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Canada To Create Public Beneficial Ownership Registry

By Kevin Pinner · Mar 22, 2022, 6:34 PM EDT ·

Canada's government will create a public beneficial ownership registry by the end of 2023, Prime Minister Justin Trudeau said Tuesday in a news release announcing an alliance between two major parties to keep him in power until 2025.

Trudeau said the concrete measure to create tax transparency is part of an agreement between his Liberal Party and the New Democratic Party in the Canadian Parliament. The agreement represents the two parties forming a coalition to keep Trudeau in power until 2025, saying they've agreed to work together over the next three years to change taxes on financial institutions that profited during the pandemic as well.

"Politics is supposed to be adversarial, but no one benefits when increasing polarization and parliamentary dysfunction stand in the way of delivering," Trudeau said in the news release.

Trudeau said voters gave Parliament "a clear mandate and do not want to endure needless delays in this important moment." Voters want to support their families with "green jobs and climate action, more housing and child care affordability and stronger health care," he said.

The agreement contains many policy ideas in broad strokes, including a brief section on creating "a fairer tax system" that says the parties have agreed to create a publicly accessible beneficial ownership registry. They've also agreed on "moving forward in the near term on tax changes on financial institutions who have made strong profits during the pandemic."

Tax activists have suggested creating a global beneficial ownership registry in the wake of the war in Ukraine to clamp down on tax avoidance and evasion. Ian Gary, executive director of the Financial Accountability And Corporate Transparency, or FACT, coalition told Law360 that the Canadian government's decision is part of a watershed moment.

"We are seeing the dam break and what was once considered politically impossible — cracking down on anonymous and illicit finance — is now happening around the world," Gary said. "We applaud this Canadian commitment to create a public registry of the true owners of companies by the end of next year."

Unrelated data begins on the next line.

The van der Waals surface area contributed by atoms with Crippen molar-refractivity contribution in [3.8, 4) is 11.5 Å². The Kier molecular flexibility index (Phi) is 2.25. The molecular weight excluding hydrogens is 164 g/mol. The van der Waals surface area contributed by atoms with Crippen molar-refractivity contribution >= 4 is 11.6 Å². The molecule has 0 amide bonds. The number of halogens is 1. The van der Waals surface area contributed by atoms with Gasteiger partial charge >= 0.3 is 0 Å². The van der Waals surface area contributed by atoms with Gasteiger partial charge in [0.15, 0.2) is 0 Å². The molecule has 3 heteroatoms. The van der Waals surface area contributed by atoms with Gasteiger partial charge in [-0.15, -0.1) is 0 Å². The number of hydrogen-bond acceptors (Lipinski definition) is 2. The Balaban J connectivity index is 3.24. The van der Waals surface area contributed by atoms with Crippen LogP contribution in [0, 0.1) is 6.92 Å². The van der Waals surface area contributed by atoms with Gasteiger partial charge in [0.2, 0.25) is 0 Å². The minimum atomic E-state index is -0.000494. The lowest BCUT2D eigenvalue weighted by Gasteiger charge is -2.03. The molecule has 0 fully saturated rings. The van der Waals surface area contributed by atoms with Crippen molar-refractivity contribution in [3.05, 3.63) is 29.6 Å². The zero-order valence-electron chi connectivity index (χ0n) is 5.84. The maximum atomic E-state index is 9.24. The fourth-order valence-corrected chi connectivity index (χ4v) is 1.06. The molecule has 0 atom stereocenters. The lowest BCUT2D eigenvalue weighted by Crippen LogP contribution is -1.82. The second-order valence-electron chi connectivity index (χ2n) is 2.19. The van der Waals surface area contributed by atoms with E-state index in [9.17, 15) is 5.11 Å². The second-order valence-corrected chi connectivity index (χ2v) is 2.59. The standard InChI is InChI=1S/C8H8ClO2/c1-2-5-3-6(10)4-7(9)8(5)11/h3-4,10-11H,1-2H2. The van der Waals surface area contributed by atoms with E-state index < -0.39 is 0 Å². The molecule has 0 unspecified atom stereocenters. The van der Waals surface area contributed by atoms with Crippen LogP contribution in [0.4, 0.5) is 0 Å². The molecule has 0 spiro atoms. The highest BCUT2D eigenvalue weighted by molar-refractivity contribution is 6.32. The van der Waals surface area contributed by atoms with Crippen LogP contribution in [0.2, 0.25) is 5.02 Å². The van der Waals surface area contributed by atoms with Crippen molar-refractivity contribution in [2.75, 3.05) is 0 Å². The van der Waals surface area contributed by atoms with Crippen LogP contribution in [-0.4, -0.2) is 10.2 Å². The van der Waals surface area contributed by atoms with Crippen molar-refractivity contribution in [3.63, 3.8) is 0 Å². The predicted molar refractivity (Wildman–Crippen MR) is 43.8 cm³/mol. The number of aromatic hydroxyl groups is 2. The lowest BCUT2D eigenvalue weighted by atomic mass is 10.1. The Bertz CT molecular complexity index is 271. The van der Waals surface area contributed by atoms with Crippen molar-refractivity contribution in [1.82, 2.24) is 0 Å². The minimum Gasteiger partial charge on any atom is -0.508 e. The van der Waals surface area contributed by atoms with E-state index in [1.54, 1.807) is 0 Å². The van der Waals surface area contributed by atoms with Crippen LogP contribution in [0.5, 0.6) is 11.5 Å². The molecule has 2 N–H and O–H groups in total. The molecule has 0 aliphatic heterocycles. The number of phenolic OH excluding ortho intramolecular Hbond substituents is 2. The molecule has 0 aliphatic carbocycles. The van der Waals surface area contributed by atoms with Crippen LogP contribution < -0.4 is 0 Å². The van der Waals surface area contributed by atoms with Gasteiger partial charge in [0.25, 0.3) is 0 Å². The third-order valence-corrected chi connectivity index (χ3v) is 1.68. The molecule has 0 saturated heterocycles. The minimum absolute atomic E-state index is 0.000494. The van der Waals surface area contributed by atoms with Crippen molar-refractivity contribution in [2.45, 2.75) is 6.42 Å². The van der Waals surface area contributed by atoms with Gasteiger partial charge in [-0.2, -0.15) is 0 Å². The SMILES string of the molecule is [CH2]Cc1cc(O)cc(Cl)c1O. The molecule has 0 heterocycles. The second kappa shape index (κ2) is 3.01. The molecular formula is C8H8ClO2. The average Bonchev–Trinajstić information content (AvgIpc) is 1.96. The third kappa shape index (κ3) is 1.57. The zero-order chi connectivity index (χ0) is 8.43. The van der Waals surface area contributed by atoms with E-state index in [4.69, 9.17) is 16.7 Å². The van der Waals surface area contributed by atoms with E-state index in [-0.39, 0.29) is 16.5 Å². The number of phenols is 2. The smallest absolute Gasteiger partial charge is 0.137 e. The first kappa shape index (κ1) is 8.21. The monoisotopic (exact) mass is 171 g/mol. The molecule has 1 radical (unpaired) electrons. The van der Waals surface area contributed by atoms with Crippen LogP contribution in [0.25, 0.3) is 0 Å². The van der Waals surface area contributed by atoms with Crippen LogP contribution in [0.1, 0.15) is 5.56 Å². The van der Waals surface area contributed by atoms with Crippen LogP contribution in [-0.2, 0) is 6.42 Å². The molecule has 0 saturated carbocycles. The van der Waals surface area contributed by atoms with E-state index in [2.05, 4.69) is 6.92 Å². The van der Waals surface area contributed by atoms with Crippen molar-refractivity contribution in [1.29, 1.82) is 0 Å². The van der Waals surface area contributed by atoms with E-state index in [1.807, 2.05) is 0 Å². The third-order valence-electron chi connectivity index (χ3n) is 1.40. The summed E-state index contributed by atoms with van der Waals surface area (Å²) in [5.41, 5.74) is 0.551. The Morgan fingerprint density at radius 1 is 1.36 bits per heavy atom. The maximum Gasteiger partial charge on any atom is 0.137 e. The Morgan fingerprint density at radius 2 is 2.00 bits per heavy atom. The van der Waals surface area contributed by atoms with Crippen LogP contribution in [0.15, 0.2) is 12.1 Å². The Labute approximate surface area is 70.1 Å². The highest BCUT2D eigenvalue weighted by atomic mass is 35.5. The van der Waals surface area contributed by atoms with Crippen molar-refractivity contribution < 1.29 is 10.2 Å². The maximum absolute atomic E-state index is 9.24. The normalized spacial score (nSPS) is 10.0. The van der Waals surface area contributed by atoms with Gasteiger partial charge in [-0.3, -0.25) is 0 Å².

Gary added that the U.S. should "not fall behind global progress and instead, quickly implement our own Corporate Transparency Act this year."

The U.S. Congress enacted the Corporate Transparency Act in early 2021 as part of the Anti-Money Laundering Act within the National Defense Authorization Act. The transparency act, aimed at preventing shell corporations from moving dirty money, asks the U.S. Department of the Treasury's Financial Crimes Enforcement Network to produce a database showing who owns them, which would require companies to disclose that information.

Trudeau said Canada's move was related to the war in Ukraine.

"Canadians are working hard to overcome the challenges of the global pandemic and now face a world made less secure because of Russia's criminal war in Ukraine," Trudeau said.

The Organization for Economic Cooperation and Development said in a March 17 report that it expects the war between a major energy exporter in the Russian Federation and a major grain exporter in Ukraine to push the world off course for a strong economic recovery from the COVID-19 pandemic.

Ukraine grows enough food to feed 400 million people and provides 50% of grain used by the World Food Program, the United Nations food agency that won the 2020 Nobel Peace Prize, according to comments made by WFP Executive Director David Beasley during a live World Economic Forum panel Monday.

In August, Trudeau pledged to raise corporate taxes on large banks and insurance companies and introduce a new pandemic recovery dividend to raise CA$2.5 billion ($1.99 billion) for his housing program before winning re-election in September.

The prime minister's office did not immediately respond to a request for further information.

--Editing by Neil Cohen.

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